A plastic transistor is made of an inherently conducting polymer (ICP) that provides the electronic switching ability inherent in a transistor. However, ICP’s are breakable and inelastic. To counter this problem scientists chemically link ICP’s with a grease-like elastic polymer, producing block copolymers. Although elasticity is enhanced in this way, the elastic polymers degrade the electrical performance of the transistor.
When the Carnegie Mellon scientists pretreated the transistor’s silicon dioxide platform with OTS-8 (a chemical that creates a grease-like coating) they found that transistors incorporating any of the four block copolymers conducted an electric charge with remarkable ease, even when the insulating polymer constituted more than half of the applied block copolymer.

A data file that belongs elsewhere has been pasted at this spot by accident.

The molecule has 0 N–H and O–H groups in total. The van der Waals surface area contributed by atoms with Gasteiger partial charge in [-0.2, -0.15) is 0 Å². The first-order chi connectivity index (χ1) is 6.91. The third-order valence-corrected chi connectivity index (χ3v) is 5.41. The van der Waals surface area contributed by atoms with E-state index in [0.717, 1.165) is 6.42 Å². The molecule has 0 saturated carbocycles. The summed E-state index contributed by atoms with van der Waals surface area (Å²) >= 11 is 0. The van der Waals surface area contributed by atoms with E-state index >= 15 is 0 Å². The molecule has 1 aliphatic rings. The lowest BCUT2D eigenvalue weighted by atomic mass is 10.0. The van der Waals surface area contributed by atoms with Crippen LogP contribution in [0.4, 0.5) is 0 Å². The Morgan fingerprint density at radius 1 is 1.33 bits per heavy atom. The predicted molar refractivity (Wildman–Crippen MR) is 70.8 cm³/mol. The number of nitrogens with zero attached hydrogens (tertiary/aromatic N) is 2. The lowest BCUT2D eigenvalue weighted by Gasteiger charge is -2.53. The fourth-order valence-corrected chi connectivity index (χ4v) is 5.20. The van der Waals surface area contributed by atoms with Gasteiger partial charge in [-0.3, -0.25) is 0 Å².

The head of the research group, Prof. Richard McCullough, reported to the Carnegie Mellon Press: “We were surprised and amazed with our finding… this is the first report that copolymers are good organic semiconductors … these results mean that we could soon design devices that are both flexible and highly functional”.
More information about the new technology can be found in the report of the Carnegie Mellon Press.